I also read two short stories this month by Stephanie Burgis. Clasp Hands is sweet, atmospheric and powerful, and The Unladylike Education of Agatha Tremain is a historical magical romance that appealed directly to my id.

Iona Sharma’s sort-of-apocalyptic lawyers-in-space story One-Day Listing was sad but hopeful in the best way – I love stories where people are kind to each other in difficult circumstances (in space!) and this story really hits that spot with subtlety and charm.

I’ve declared August Rereads Month, so next time I’ll be talking about some old favourites! Has anyone else read anything good lately?

Awesome Women Wednesday: Pilots

Recently I read the terrific Flygirl by Sherri L. Smith, and it inspired me to think about some of my favourite women pilots in fiction!

Ida Mae Jones – Flygirl, Sherri L. Smith

Ida Mae was born to fly and raised in her father’s plane, but the only way she can get a licence is by passing as a white girl to join the WASPs. Getting through the punishing training regimen is hard enough – even with the help of her new friends – but keeping her secret and staying true to herself is even more challenging.

Petrova Fossil - Ballet Shoes, Noel Streatfeild

Like her sisters, Petrova is determined to make her mark on the world and become famous. Her stage career is short-lived, thanks to her total lack of affinity for the arts – Petrova’s more interested in engines and aeroplanes, and she’s determined to be a pilot, eventually joining the ATA like others on this list.*

Zinda Blake – Various DC Comics, including Birds of Prey

Not only is Zinda Blake a wisecracking ace pilot who kicked sexism’s ass to join the until-then all-male Blackhawk Squadron, she took being transported from the fifties to the present day in her stride, putting her skills to use helping out a new generation of heroes. Plus, she’s a terrific dancer and she can order a beer in thirty languages.

Joan ‘Worrals’ Worralson – the Worrals series, WE Johns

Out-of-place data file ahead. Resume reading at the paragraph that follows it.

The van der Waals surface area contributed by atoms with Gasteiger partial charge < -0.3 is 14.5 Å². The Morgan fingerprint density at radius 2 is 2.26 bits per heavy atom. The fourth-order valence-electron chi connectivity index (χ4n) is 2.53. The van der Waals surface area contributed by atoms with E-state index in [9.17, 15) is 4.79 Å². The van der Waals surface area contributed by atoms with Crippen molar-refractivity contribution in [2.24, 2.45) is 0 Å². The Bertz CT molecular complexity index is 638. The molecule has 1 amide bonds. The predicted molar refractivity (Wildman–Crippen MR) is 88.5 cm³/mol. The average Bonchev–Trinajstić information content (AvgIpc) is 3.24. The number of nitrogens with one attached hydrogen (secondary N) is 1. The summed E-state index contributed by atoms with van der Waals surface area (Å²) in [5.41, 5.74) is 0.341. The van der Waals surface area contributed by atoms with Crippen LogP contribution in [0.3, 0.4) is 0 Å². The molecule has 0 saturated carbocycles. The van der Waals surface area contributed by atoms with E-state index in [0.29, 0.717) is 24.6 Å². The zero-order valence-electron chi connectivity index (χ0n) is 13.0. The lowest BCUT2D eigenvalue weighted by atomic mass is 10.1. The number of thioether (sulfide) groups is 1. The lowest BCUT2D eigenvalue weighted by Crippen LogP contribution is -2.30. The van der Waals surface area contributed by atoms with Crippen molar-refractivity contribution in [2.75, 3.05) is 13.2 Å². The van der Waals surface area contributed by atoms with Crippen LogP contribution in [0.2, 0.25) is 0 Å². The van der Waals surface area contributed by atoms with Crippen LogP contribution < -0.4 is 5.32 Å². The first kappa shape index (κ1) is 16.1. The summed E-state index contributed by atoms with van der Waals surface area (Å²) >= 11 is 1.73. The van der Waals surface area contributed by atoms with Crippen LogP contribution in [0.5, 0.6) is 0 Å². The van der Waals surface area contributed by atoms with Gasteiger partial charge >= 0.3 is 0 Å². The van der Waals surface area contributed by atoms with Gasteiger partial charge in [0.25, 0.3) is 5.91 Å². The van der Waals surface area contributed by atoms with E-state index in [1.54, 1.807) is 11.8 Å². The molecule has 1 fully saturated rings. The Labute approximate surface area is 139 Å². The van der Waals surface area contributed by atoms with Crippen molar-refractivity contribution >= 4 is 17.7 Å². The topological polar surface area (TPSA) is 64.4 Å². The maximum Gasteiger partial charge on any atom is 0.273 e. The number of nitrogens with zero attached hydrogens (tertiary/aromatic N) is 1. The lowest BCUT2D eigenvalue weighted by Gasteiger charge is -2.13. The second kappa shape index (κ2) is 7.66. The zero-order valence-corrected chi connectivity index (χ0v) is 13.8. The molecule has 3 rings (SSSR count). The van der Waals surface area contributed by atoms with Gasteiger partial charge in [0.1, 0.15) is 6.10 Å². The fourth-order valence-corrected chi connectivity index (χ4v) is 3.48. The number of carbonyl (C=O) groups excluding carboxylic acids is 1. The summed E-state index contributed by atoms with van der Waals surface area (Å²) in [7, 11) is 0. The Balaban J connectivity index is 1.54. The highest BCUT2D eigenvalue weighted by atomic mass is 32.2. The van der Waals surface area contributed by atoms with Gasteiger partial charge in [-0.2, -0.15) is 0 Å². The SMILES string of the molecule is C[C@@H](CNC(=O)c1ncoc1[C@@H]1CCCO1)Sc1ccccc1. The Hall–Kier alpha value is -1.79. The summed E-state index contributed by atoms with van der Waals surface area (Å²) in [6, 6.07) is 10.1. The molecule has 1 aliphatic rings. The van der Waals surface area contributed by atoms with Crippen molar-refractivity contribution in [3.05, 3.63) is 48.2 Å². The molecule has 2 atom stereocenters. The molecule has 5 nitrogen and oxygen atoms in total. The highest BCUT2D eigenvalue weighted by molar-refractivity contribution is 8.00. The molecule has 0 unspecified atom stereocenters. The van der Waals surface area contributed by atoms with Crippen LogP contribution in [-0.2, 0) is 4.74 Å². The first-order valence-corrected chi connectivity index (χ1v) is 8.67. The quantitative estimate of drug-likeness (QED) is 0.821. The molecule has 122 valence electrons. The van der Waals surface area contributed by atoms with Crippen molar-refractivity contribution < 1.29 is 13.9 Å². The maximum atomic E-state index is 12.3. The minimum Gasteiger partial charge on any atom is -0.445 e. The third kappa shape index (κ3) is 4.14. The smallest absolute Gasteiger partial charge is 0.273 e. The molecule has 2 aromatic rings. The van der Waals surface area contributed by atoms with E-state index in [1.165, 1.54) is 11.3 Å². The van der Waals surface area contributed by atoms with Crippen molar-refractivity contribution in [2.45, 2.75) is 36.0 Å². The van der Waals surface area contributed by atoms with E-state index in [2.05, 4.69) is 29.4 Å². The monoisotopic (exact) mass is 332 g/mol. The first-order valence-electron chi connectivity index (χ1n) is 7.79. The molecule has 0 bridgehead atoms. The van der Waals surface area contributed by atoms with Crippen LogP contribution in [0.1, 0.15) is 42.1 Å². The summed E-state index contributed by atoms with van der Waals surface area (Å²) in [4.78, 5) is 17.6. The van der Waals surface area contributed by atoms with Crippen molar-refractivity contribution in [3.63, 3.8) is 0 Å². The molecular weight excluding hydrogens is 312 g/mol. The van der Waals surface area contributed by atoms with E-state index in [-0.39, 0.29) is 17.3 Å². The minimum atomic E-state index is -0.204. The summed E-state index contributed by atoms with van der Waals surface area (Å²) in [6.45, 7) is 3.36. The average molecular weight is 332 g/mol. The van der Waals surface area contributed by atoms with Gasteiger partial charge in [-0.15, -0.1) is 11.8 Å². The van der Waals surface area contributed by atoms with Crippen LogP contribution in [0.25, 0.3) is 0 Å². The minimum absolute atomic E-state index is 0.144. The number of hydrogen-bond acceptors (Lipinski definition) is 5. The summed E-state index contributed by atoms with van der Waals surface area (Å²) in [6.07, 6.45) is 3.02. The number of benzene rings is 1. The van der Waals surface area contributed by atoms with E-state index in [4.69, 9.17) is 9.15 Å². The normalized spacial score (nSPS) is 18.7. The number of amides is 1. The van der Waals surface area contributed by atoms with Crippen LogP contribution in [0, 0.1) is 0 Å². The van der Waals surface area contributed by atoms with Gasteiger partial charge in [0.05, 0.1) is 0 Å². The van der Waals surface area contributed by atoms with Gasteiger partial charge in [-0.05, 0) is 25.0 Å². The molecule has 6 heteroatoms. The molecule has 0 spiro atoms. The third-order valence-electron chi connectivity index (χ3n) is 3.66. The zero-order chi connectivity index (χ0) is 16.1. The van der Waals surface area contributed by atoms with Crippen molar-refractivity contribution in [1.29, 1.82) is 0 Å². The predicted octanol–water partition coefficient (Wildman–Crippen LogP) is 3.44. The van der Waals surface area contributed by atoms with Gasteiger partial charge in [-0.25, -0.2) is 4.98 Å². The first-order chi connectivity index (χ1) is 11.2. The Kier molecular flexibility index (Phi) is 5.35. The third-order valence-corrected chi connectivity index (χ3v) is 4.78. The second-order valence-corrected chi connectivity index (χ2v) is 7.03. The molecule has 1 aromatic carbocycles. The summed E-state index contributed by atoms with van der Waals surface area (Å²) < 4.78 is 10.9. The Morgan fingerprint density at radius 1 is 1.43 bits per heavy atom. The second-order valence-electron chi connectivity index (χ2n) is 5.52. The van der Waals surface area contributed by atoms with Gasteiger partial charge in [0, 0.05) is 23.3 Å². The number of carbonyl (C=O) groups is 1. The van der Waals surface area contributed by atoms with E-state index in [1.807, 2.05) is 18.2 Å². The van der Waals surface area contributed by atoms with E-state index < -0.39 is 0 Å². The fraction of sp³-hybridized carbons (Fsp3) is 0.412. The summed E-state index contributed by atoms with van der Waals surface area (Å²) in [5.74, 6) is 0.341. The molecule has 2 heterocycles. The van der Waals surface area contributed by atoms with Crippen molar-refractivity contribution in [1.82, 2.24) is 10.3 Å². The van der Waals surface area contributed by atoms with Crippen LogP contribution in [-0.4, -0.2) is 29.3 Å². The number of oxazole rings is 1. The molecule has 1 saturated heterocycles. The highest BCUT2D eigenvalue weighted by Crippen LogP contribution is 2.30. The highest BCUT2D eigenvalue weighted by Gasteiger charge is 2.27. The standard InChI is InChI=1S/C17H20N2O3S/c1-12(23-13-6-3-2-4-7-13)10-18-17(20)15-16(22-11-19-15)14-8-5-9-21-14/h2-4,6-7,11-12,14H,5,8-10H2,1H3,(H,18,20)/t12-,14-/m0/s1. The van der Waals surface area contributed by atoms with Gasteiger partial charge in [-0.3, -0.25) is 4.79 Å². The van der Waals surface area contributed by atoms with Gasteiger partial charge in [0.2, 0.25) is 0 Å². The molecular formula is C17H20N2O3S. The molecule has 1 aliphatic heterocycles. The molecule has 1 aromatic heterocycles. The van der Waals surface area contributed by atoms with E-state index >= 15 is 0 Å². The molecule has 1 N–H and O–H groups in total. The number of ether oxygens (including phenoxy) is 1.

From the brain that brought us Biggles and in a similar vein, Worrals is a clever and daring WAAF officer who, along with her best friend and sidekick the irrepressible Betty ‘Frecks’ Lovell, manages to get into and out of any number of wartime adventures and shenanigans in spite of the fact that technically she’s only allowed to ferry aircraft between bases in Britain.

Maddie Brodatt – Code Name Verity, Elizabeth Wein

Maddie – code name Kittyhawk – is another WAAF pilot, and an excellent one. She and her best friend Julie, a wireless operator, are a formidable team. A staff shortage for an urgent mission sends the two of them flying into enemy territory and a test of bravery, resolve, and the strength of their friendship.

Let me know anybody good I’ve missed in the comments!

* I wrote originally that we didn’t know for sure what Petrova did – thanks to @EWein2412 and @tiboribi on Twitter for setting me straight!

Awesome Women Wednesday: Musicians

Apart from reading and writing, music is one of my top ways to spend time – I sing in a choir, I’m (very slowly) learning the guitar, and every one of my Spotify playlists is a masterpiece. Here’s five of my favourite musicians from literature:

Starling Birdsong - The Realms of the Elderlings series, Robin Hobb

Starling is a wandering minstrel who wants to write a ballad that will see her name immortalised, and she wants it badly enough that she’ll follow Fitzchivalry Farseer on a perilous quest to get the material for it, even knowing that she might not come back. Starling is adventurous, unconventional and secretly a bit soft-hearted, as well as being a terrific musician and storyteller.

Agnes Nitt – Discworld series, Terry Pratchett

Agnes Nitt is probably the only person who can sing in harmony with herself – even if half the time it is just her nastier alter ego Perdita insisting on muscling in. As talented at magic as she is at music, Agnes is also a witch – she briefly tries to have a career in opera, but annoyingly (and operatically), destiny gets in the way.

Janna van der Zaag – The Shattering, Karen Healey

Janna van der Zaag – aka Stardust – knows that she can’t build her career as a rock star in sleepy Summerton. She’s determined to get famous and get out, and she’s not afraid to put the work in to get there, gigging with her band and practising her bass even when she’s in the middle of investigating a creepy local mystery.

Seraphina Dombegh – Seraphina, Rachel Hartman

Seraphina is only sixteen, but she’s already a talented enough musician to score a top job as assistant to the court musician Viridius, and harpsichord tutor to the independent Princess Glisselda. Seraphina’s own instrument of choice is the flute, and she still manages to get in some time to play even in the middle of her new life in the palace, mysterious visions, and a murder investigation.

Fire – Graceling Realm series, Kristin Cashore

A powerful half-monster, Fire has always been afraid of herself and her capabilities. Raised by a manipulative father and living in fear of attacks because of her monster heritage, Fire finds solace in music and becomes an exceptional fiddle player, using her music  to express the feelings that she can’t in any other way.

It occurs to me that between them these ladies would make a pretty awesome band. Let me know in the comments who I’ve missed!

Awesome Women Wednesday – Sleuths

Half the people I know are freaking out this week about the on-screen return of sharp-witted private investigator Veronica Mars, and it got me thinking about some of my favourite sleuths in books: